- It can handle low to medium humidity, so you don’t have to worry about indoor, home or office levels.
- Medium and low light doesn’t kill it.
- It can take neglect.
Together, this makes it a very durable plant to grow indoors. Add its beauty and you have one popular houseplant.
Your Dracaena Janet Craig does not need a lot of water. In fact, overwatering is the most common problem that kills the plant.
As such, you want to worry about watering it too much as opposed to too little.
A simple guideline to follow is that as long as the top soil looks a little moist or is a bit moist to the touch, don’t water.
You want to wait for at least the top 2 inches of the soil to dry before watering. And, don’t worry if you’re a little late. You have a lot of leeway.
As long as the dryness stays between the upper 1/3 to 1/2 of the soil (root ball), you’re fine. So, don’t take the 2 inch depth literally. It is just a starting point.
That said, just like temperature, your Dracaena Janet Craig does not like extremes. This means don’t let it dry out completely. And, more importantly don’t overwater it.
Also, keep in mind that its environmental conditions affect how quickly the soil dries. And thus, how often you’ll need to water. Here are just a few examples.
- More light means faster growth and more warmth. So, you’ll need to water more regularly. Less light like during winter means allowing the soil to dry out more.
- High humidity means less watering.
- Fast draining soil means more watering. Heavy soil means less watering.
- Porous containers means more watering as some liquid will seep out the sides.
- In its active growing season (spring and winter) it will drink more to sustain growth. So, it will need more regular waterings.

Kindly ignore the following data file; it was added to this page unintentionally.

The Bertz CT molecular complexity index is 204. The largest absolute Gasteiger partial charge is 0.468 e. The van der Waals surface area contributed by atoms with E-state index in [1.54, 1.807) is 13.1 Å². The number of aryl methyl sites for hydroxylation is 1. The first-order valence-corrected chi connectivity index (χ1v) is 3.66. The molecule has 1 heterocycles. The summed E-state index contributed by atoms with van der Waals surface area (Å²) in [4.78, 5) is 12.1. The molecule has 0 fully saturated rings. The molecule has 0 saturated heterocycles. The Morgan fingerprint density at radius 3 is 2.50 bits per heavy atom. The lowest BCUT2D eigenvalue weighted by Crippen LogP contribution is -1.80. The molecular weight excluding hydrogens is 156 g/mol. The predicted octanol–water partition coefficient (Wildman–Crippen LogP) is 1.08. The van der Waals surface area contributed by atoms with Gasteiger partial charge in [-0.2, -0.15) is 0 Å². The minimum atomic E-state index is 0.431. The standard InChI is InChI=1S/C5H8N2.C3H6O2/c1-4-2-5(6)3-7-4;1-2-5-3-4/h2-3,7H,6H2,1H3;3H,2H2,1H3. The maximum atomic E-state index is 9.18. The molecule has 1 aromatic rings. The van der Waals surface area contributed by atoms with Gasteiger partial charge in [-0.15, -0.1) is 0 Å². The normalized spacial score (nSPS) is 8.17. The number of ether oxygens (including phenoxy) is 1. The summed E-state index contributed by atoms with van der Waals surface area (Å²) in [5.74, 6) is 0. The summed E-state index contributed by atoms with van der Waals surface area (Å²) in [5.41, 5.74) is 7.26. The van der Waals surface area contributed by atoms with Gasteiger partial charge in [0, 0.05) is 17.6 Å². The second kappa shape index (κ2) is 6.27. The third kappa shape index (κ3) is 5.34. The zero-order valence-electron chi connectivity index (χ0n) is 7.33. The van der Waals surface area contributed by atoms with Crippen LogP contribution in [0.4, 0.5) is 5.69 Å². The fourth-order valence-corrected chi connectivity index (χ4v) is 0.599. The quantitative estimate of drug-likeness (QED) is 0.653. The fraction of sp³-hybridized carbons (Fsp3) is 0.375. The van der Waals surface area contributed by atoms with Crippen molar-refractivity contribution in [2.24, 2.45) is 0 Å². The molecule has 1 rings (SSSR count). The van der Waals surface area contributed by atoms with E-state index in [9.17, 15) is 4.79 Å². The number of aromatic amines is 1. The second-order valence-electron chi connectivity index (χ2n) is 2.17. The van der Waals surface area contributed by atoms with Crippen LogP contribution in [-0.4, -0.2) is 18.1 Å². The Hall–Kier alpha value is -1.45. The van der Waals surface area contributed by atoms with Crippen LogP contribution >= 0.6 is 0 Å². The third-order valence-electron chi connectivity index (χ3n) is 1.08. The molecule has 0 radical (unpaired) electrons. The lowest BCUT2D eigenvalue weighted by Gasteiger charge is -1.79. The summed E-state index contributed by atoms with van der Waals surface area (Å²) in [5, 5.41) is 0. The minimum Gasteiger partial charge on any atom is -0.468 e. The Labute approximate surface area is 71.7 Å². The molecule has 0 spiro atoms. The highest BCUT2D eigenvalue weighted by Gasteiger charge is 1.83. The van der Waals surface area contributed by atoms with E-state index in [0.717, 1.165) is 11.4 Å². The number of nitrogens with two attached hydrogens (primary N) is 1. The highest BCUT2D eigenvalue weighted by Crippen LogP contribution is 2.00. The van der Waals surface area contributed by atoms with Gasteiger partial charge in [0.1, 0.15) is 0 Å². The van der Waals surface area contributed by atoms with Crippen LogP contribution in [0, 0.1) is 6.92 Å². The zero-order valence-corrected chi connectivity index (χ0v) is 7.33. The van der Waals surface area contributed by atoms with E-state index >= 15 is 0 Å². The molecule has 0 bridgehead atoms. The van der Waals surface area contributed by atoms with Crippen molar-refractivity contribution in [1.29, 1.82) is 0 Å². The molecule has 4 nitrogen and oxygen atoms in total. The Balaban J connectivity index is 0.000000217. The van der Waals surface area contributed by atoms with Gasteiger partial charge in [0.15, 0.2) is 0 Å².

- Warm weather means more evaporation. So, more watering then compared to cooler temperatures.
- Dryness or moistness of soil also affect how fertilizer works. If soil is dry, fertilizer can be toxic to your plant’s roots because it becomes a lot more concentrated. So, this can result in fertilizer burn.
These are just some examples why no 2 Dracaena Janet Craig plants will ever get the same amount of water or watering frequency. All these factors, plus others, will determine how much and how often it needs to water.
So, depending on the conditions you have at home, it will vary considerably with other growers.
That said, when you water, make sure to water thoroughly. Then allow the excess liquid to drain completely. Throw any extra water that ends up in the saucer under the pot.
Finally, be careful with tap water.
Dracaena Janet Craig is sensitive to fluoride and chlorine along with other chemicals that are often present in tap water. Toxicity from any of the chemicals will cause its leaves to turn yellow and have brown tips.
So, if you want to use tap water, let it sit at room temperature for 24 hours before using it on the plant. Alternatively, you can use rainwater which is free as well, and chemical free.
Dracaena Janet Craig Soil
The three most important features of soil your Dracaena Janet Craig wants are:
- Airy (well-aerated)
This combination allows it to get enough oxygen and water to allows its roots to be happy. It also lets it get enough sustenance from the air, water and nutrients.